It would seem that websites are old news?
Surely all organisation which want a website now already have one, and that’s that. They can stop looking at website design.
But maybe not, because design and features evolve, meaning websites can be interesting.
Not convinced? Read on.
Looking at this, three things catch my eye. Firstly, it’s a very modern and up-to-date design, with sliding images at the top. All images move slightly (zoom in/out) when the mouse hovers over them, bringing them to life. They look like they’re alive. I really like this.
Obviously, you can‘t see this in the static image I have here, but a link is placed at the bottom of the blog.
Secondly, see the prominent social media links at the top right corner. Chinese Weibo is included. The developers obviously know that China is a growth are for Fifa.
Lastly and leastly, Fifa has a store (hidden away) on their website. It adjusts prices based on buyers location (for VAT and sales tax). They’re a worldwide organisation, so you would expect this. But many small stores haven’t given consideration that their websites might attract buyers from other countries.
This company is promoting it’s web & software services. Normally fairly dull, business as usual stuff. But here it’s a little different. It breaks away from the serious stuff and introduces humour with a ‘statistics’ section. An example is the number of hair follicles lost by staff in a week.
Full disclosure: I work for SenServe and it was me who came up with this part. I did have another ‘statistic’; the average number of times male staff think about sex per hour. But that got removed in quality assurance. Nevertheless, the point is that humour in a serious website can tip the balance into making it interesting.
If your buying experience is too laboured, motivated buyers drift away. All the cost and effort in getting customers to the website fails because the final hurdle is too tedious. It’s not sexy but the cart experience at Groovystudents.co.uk is interesting.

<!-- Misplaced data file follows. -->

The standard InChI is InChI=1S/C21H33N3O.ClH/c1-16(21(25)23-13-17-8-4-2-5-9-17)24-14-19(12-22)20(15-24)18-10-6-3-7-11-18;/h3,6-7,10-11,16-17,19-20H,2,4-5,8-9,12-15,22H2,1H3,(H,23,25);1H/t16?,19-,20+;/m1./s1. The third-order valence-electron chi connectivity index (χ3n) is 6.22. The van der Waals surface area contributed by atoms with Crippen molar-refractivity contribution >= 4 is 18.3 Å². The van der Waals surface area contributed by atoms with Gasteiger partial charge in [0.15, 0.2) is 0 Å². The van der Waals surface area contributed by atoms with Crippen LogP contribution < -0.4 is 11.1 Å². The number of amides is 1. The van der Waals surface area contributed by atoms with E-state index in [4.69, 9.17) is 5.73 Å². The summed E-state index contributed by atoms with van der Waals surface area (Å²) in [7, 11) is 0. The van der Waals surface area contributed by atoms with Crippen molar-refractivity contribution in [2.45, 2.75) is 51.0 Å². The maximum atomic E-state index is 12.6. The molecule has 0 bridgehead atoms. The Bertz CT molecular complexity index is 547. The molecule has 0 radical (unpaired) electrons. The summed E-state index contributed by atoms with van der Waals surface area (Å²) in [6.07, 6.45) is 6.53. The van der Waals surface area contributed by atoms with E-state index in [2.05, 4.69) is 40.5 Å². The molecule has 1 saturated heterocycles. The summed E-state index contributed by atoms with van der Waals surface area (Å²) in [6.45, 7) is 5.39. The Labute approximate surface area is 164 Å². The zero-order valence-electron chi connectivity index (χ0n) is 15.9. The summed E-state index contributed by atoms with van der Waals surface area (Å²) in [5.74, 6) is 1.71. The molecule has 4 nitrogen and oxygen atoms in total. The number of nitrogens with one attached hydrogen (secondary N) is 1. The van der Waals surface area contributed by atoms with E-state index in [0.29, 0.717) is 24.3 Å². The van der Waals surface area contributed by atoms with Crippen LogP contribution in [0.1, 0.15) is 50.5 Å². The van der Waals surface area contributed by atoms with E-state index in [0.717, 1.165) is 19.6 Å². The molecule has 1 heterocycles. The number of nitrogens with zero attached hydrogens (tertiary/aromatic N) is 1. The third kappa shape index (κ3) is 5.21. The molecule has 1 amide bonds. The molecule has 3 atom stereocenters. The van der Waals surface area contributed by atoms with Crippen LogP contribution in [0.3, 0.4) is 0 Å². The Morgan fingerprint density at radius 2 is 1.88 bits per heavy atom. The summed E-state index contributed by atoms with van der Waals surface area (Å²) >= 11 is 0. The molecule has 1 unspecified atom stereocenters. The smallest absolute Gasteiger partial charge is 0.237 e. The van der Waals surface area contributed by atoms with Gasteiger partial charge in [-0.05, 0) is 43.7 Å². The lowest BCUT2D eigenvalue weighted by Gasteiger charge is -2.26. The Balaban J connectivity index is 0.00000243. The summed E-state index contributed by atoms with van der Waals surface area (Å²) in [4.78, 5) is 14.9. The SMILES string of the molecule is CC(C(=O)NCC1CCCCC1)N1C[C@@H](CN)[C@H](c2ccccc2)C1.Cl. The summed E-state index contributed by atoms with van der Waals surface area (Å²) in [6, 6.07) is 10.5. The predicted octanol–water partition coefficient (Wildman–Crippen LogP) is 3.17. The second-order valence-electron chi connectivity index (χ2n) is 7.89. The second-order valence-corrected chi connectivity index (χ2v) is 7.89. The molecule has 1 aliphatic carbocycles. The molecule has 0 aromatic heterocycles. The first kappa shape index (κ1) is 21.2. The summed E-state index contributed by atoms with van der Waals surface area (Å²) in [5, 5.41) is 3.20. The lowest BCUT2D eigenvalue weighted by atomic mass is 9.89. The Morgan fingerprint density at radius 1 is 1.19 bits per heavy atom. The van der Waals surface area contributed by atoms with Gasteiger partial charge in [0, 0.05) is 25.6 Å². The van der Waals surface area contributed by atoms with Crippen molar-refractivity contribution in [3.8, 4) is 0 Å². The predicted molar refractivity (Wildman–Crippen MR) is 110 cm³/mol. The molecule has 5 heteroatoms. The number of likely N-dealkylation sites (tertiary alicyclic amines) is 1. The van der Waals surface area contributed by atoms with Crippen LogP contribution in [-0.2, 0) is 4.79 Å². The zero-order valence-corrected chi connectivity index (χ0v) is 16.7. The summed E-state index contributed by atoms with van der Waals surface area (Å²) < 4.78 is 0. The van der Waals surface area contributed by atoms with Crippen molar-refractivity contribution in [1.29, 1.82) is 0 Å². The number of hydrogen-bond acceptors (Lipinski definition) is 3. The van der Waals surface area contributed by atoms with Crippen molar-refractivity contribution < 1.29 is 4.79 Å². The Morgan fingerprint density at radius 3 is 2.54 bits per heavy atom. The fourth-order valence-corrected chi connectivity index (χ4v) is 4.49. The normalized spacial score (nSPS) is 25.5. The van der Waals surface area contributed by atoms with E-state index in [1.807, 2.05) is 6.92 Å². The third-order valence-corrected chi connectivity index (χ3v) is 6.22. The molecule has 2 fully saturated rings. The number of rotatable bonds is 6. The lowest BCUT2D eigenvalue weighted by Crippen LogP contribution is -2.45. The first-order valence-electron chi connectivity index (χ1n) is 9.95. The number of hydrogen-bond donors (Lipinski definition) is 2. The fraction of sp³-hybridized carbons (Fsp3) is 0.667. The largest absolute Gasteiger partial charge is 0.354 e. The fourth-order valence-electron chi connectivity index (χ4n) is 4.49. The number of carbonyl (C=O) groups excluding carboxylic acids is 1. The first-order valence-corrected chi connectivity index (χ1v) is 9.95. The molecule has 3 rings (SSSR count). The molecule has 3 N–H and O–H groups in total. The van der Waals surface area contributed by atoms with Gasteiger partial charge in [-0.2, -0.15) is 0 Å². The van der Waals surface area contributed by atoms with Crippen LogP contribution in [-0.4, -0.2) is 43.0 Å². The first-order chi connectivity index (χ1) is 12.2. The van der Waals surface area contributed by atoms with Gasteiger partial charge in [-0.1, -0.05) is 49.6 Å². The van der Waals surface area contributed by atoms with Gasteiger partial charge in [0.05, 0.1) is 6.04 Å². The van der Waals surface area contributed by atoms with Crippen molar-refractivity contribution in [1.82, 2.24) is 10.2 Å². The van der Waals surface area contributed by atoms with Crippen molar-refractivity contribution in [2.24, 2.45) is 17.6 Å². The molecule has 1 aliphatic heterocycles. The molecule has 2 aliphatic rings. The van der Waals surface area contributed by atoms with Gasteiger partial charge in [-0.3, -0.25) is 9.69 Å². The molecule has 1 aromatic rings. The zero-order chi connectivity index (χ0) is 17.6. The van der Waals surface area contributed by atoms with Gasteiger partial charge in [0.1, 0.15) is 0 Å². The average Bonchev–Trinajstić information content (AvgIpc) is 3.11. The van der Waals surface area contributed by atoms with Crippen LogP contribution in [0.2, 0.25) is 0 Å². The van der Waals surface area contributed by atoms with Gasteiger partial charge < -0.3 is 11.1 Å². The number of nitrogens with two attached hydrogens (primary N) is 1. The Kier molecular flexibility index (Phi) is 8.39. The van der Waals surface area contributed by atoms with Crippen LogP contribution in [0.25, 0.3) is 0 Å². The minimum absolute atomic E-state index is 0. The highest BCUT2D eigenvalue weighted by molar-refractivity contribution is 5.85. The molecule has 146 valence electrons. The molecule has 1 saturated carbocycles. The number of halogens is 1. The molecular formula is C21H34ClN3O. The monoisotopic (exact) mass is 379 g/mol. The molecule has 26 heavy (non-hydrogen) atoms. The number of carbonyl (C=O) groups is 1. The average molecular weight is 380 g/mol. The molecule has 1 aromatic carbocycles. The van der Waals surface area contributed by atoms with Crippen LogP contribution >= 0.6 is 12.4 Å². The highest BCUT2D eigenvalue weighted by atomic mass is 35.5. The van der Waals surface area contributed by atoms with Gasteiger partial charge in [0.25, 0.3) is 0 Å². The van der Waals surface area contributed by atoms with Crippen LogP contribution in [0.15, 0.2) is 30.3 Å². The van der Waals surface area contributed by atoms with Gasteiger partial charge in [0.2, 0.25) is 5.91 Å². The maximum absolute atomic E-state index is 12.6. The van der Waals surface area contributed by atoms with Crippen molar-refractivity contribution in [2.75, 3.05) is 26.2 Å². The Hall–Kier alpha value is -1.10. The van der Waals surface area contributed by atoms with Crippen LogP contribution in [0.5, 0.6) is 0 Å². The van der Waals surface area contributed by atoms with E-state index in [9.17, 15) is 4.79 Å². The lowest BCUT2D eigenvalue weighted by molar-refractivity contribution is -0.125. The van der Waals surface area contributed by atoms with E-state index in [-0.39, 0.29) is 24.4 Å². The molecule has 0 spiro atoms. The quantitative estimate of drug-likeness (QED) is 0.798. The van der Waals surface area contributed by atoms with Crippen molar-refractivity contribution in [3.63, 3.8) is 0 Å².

Second disclosure: this website was developed by SenServe.com, where I work. I know how much effort went into this particular challenge. GroovyStudents rent rooms to students but the price (and price per week) alters depending on length of stay and chosen options, which are based on location of buyer. The buying process needed to be quick, easy and fully transparent throughout.
It is. It’s interesting because it’s so effective.
This website belongs to the grand-sounding Jabeen Enterprises, who basically make websites and other software applications. You would expect their own website to be slick, polished, functioning……You would be wrong on every level.
Not only is the written English appalling, I’m not talking just about grammar which can be forgiven for people living in non-English speaking countries, but their words don’t mean anything.
It’s just nonsense (what does the first headline “Business with time is constantly evolving” mean?)
The other very obvious thing is they don’t have any images on their homepage. You would normally expect a number of images and even video or two. They have none.
On their About Us page they do have to images. Of a motorbike and a Land Rover Defender. No context is given or mention of why. So, I guess we can also cross off ‘relevance’ from it’s attributes list.
If you sell a web development service, is it too much to ask for your own website to function? Like the social media links are working. They don’t here.
Despite all of this, it looks like Jabeen Enterprises do have customers. See below.
Someone told me, their niche in Pakistan is probably for very cost conscious buyers. Those buyers will probably regard a fancy website as evidence that Jabeen charge too much.
I suppose the take-away point is the you need to know your customer, and their customer (ironically) prefers poor websites. Which is just as well, because that’s what they get!
This is a cheat. I looked for websites made by Jabeen Enterprise, above, and found this.
Kentpure sell water purifying products. Their home page has (apart from the header) only one picture; it’s a particularly unattractive image of some tanks. Followed by a long list of Services.
There a lots of images on the products page . Though, again, not particularly attractive ones.
If you clicked an image of a product, would you want information including how that product might be useful to you? Or would you want the uninspiring image to be presented in a larger format? It’s the latter which you get.
The ‘tragedy’ for Kentpure is, they’ve paid something for the website but for no benefit. How do I know? Because there are no contact details anywhere, not even an address is listed.
But there is a Contact Us link? Yes. It doesn’t work. This isn’t just a temporary thing. Whilst researching for this blog, I looked at this website many times over several weeks. Contact Us never worked.
Jabeen Enterprises may not charge much for building websites, but we know that they are still poor value for money. Kentpure have attracted literally no revenue from it.